The Observer recently reported on the unexpected discovery and private purchase of a treasure trove of 500 paintings by the elderly, reclusive Italian artist Pordenone Montanari, which businessman Raja Khara stumbled upon when he viewed his house in Piedmont, which was up for sale. The paintings are said to show influences of Picasso, Braque, Bacon and Chagall, and, according to art historian and critic Edward Lucie-Smith, who was consulted about the collection, it ‘blows apart the conventional story of the development of Italian postwar art’. Khara bought the house and the rights to the artist’s estate with the help of an equity firm; a foundation is currently being set up and exhibitions planned in order to make visible this ‘real addition to the history of 20th-century Italian painting’. Montanari is apparently indifferent to his newfound affluence and plans to continue painting, business as usual.
Every year or so, newspapers churn out these ‘eureka!’ tales of caches of art works found and unknown artistic talent unveiled. A curator friend of mine unceremoniously dismissed my interest in the story with the charge that it’s just another instance of capitalist speculation, and that this vision of the Romantic artist in his garret is perfect fodder for a Hollywood blockbuster. But if we momentarily suspend this critique and look at this newsworthy item from a slightly different angle, a number of questions arise. What is it about our present moment that still allows for instant, serious claims of aesthetic radicality for an unknown artist whose work echoes canonical Modernism? How can Lucie-Smith assert with such confidence that an artist who has had very little critical or commercial recognition and no influence on his peers is of such great historical relevance based solely on his artistic references?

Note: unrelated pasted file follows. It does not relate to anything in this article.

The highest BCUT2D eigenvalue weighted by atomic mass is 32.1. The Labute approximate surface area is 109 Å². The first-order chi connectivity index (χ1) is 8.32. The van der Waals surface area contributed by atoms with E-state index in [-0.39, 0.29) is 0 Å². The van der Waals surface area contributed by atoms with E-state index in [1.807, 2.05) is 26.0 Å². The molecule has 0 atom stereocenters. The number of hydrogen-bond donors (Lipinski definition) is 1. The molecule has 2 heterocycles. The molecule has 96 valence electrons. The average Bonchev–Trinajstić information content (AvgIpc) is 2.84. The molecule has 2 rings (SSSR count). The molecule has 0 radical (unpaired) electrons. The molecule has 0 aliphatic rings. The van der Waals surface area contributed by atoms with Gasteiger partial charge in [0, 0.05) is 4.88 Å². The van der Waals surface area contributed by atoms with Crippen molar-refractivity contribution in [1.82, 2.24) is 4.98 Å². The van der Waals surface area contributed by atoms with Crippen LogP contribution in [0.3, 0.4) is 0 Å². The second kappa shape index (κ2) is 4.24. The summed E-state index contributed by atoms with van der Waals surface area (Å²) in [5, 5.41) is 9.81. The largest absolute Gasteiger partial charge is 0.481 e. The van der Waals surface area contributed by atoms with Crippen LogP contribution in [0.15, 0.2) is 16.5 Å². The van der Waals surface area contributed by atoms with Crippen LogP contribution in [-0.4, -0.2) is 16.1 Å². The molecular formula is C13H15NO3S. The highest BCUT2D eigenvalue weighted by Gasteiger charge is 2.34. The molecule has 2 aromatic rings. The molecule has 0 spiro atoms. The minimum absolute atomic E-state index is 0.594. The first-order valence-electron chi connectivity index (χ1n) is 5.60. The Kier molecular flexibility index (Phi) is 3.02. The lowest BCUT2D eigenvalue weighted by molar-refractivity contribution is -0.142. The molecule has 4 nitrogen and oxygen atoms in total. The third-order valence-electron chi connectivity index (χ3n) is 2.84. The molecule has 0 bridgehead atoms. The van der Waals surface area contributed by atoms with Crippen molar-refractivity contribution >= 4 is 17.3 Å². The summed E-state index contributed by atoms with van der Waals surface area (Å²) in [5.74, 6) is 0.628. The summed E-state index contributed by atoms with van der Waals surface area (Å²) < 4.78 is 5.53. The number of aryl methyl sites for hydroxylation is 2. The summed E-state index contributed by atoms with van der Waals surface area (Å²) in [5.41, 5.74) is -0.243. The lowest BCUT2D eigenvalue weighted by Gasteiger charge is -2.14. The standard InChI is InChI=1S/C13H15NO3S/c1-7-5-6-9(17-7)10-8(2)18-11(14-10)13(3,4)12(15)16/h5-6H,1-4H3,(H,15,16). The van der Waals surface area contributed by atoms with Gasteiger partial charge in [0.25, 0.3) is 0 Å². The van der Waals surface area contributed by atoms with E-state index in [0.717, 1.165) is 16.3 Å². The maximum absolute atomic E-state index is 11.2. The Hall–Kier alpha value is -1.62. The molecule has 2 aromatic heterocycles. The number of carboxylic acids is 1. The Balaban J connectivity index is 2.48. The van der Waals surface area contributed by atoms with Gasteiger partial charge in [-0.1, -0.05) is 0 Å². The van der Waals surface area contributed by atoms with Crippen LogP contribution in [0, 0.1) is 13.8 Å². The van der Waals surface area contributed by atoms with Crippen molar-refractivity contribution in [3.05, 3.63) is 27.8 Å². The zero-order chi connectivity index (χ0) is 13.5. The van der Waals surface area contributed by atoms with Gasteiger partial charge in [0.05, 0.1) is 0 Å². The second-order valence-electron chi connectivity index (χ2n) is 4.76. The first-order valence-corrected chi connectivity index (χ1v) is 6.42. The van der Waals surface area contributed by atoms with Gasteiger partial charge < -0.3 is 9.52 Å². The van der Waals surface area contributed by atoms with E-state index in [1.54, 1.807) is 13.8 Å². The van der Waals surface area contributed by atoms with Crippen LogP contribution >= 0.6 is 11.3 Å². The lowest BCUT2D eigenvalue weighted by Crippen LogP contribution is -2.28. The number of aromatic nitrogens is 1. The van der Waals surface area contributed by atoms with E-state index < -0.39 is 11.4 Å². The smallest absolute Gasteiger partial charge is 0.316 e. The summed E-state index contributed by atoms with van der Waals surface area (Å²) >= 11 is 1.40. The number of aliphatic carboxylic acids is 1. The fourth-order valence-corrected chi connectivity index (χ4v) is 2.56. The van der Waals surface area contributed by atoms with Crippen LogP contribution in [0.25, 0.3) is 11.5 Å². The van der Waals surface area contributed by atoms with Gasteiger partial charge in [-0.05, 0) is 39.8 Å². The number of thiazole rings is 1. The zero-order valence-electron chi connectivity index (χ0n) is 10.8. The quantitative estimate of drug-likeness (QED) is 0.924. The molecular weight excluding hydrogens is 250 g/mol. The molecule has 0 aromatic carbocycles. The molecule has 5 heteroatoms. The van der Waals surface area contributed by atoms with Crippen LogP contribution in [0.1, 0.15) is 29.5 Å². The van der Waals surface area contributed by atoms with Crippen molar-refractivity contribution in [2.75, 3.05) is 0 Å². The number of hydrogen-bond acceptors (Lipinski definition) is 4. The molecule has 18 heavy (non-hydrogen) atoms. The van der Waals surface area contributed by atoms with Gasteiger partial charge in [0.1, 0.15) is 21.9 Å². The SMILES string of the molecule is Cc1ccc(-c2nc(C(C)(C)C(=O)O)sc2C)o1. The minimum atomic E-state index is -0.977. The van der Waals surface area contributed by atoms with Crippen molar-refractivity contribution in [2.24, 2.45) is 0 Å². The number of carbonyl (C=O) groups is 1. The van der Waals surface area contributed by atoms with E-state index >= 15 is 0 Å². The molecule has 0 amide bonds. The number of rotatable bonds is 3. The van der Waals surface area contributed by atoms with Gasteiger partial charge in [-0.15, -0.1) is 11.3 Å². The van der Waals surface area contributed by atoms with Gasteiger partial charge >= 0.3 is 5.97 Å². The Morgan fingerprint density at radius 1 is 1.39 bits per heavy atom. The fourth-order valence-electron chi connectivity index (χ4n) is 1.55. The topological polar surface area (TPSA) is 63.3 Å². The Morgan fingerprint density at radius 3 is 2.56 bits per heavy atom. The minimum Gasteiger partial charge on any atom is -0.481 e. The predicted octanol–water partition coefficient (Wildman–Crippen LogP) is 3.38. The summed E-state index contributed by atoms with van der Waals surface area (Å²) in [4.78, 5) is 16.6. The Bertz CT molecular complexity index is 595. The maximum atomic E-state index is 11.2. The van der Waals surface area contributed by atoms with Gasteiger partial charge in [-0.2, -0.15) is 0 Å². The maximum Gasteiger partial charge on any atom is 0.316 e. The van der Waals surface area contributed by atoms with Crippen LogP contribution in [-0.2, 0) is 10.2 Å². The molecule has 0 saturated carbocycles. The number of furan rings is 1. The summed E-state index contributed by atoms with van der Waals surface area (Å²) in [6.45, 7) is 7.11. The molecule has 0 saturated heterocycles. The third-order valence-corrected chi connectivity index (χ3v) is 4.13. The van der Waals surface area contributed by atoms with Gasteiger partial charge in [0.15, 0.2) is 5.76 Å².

Thinking about Montanari’s story – and especially the rhetoric of discovery, novelty and historical revision that goes along with it – I was reminded of the mordant opening lines of Benjamin H.D. Buchloh’s 1981 essay ‘Figures of Authority, Ciphers of Regression: Notes on the Return of Representation in European Painting’, in which he analyzes how traditional artistic styles may reflect, react to and become complicit in the social, historical and political realities of their times. Buchloh writes: ‘How is it that we are nearly forced to believe that the return to traditional modes of representation in painting around 1915, two years after the Readymade and the Black Square, was a shift of great historical or aesthetic import?’
Despite contemporary art’s current, well-documented fascination with history and with the art-historical past, the word ‘tradition’ – which stands for conservative style and value, not to mention the threat of ‘traditional modes of representation’ – has been nearly thoroughly evacuated from present practice and discourse. Artistically, we seem to be living in highly retrospective and pluralistic times. Yet it somehow goes without saying that the diverse archival, ethnographic, documentary and historiographic impulses, the re-enactments and recalibrations of historical events and narratives, and the widespread references to Modernism and conceptualism that are so representative of our contemporaneity make no restorative or revivalist claims, after Postmodernism. They are somehow all equally uncompromised by the tainted hope of continuity with the past; they do not explicitly align with any notions of artistic tradition.